With the evening’s premiere of “Counterpoint,” Monica Hogan Thysell once again showcases her robust and versatile choreographic voice. The theme, an 8-part exploration of relationships, provides brief snapshots of the interactions and vulnerability of everyday life.
“i. The Grind” propels performance goers into the first vignette with a helicopter-like energy. Brief nuances of elasticity permeate this section. Lackadaisical sways and dainty demi-pointe walks bleed into grounded weight shifts and jazzy directional changes.
At the start of “ii. The Longing,” a crowd of dancers scattering across the stage temporarily obscure soloist Aryanna Allen. While this first scene transition catches me off-guard and initially feels random and messy, these transitions quickly grow on me. Each one becomes an act of inclusion, a way of bringing together all of the ever-evolving relationships into a single narrative.
“iii. The Routine” and “iv. The Familiar” share a crisp, athletic style utilizing repetition and an air of effortlessness. Partners relish in mirroring each other’s movement. The confidence and stylized ease here, crafted into the choreography and executed by the dancers, point to Thysell’s gifted artistic vision.
The next segue into “v. The Falling” has the greatest impact. Dancers Allen and Britanie Leland lock eyes across the stage in a bold stare, almost as if causing the sea of other dancers to slowly dissipate around them. The tactility in this duet blurs the bodies together through a series of embraces. The section concludes with the two face-to-face, hunched low to the ground in a roll, unable to break eye contact.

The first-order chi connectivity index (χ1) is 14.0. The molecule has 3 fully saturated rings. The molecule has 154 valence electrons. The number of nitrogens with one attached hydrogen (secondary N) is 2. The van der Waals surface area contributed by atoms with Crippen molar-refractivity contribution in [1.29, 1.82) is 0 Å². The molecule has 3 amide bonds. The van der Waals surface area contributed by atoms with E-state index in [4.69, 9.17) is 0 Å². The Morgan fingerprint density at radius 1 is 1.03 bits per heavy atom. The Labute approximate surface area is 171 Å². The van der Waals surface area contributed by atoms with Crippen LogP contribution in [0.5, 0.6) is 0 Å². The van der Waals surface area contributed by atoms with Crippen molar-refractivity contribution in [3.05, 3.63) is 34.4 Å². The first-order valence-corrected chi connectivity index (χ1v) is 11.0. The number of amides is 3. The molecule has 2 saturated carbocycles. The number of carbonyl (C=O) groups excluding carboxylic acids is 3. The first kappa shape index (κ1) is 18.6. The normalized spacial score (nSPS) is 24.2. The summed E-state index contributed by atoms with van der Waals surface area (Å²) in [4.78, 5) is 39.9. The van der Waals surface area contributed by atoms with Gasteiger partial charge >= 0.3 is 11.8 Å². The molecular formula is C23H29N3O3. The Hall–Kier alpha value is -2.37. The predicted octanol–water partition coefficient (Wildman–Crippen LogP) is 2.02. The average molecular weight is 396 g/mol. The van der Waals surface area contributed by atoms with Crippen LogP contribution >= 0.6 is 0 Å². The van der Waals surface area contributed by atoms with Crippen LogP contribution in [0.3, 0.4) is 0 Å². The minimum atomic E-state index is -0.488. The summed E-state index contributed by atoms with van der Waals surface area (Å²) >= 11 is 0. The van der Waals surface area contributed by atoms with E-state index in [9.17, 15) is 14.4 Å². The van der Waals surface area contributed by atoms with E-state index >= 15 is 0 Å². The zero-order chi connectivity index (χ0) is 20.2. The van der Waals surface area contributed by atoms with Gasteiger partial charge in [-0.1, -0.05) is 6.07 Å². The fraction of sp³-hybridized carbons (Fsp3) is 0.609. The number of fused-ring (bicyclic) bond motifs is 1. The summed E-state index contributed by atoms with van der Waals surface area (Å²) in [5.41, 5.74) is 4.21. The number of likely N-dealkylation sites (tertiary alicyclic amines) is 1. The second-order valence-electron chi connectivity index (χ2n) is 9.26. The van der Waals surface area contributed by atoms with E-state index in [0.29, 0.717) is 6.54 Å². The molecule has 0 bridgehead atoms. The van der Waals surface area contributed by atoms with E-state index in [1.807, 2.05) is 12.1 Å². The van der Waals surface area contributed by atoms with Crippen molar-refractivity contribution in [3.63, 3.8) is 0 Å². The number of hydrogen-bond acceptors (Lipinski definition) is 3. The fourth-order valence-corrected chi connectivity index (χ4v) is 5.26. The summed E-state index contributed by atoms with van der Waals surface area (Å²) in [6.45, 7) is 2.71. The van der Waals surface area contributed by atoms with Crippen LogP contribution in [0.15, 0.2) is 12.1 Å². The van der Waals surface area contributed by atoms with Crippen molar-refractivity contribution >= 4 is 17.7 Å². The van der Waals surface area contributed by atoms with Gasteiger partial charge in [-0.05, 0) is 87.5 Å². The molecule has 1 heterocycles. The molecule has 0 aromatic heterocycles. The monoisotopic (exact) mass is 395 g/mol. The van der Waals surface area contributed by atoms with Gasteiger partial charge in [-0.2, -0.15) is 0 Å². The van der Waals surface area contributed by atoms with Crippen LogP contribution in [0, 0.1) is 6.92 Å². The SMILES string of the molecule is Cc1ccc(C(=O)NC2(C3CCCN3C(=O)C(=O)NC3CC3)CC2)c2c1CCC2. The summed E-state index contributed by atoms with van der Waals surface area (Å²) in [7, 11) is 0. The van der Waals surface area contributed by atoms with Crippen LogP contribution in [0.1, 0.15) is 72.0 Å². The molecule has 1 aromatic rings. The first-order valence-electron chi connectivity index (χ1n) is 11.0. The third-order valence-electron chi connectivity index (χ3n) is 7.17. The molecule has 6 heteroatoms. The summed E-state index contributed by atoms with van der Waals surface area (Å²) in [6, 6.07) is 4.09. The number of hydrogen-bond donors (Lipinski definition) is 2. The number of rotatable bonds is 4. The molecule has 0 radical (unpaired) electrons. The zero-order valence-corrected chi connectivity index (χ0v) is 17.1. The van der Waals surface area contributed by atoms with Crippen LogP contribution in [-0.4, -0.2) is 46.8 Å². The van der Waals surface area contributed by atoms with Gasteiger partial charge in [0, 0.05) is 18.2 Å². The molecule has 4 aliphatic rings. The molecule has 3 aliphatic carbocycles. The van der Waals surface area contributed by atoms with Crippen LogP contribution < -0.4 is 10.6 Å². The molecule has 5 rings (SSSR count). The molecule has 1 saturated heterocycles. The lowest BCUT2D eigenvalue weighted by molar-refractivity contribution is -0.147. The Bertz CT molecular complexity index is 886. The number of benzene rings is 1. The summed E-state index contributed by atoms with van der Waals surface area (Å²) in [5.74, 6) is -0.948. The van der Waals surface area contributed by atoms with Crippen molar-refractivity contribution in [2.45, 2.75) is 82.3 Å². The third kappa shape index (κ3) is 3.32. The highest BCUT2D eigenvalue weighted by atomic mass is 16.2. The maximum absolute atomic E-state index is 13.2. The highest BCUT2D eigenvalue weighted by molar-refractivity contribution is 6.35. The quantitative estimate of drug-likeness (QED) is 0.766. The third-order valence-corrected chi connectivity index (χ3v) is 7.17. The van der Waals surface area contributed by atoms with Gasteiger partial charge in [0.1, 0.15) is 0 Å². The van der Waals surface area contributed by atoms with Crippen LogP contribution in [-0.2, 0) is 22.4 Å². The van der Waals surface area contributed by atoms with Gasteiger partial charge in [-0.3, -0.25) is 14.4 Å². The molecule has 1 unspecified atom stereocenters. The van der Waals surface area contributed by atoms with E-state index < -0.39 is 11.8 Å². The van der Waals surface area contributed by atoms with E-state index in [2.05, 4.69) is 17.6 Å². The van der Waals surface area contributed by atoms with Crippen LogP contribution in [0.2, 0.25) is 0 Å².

Thysell’s lighthearted and theatrical flavor peeks through the comedic undertones of “vi. The Argument.” Dancer Audrey Crabtree tackles her partner Emily Hogan in a fit of anger. Crabtree burrows the crown of her head into Hogan’s stomach and fastens her hands securely to Hogan’s hips, driving her across the floor with a heavy rhino-like ferocity. Crabtree and Hogan reciprocate back and forth, all the while with undermining lighthearted grins, waves, and meditation breaks.
“vii. Letting Go” dives into a parent/child dynamic and opens with a tender image of Leland and Allen styling Feracota’s hair. The two “parents” support, encourage, and follow Feracota on her journey. Feracota embarks on a solo and runs to Allen for a hug of approval. With outstretched arms and a bittersweet confidence, Feracota spreads metaphorical wings and grows up as the section draws to a close with her exit.
In a short explosion of color and energy, the ensemble unites for “viii. The Groove.” Perhaps the most notable takeaway from this striking finalé is the teamwork and trust evident in the dancers. The artists of MHDW mesh together beautifully and complement each other well. They perform unison work on a standout level, far past what one might expect from a relatively new dance company.
With their stunning artistic and technical growth paired with the emerging choreographers’ initiative, Thysell’s company continues to soar. Her work in the studio and local community carve a path to a bright, sustainable future in Atlanta dance.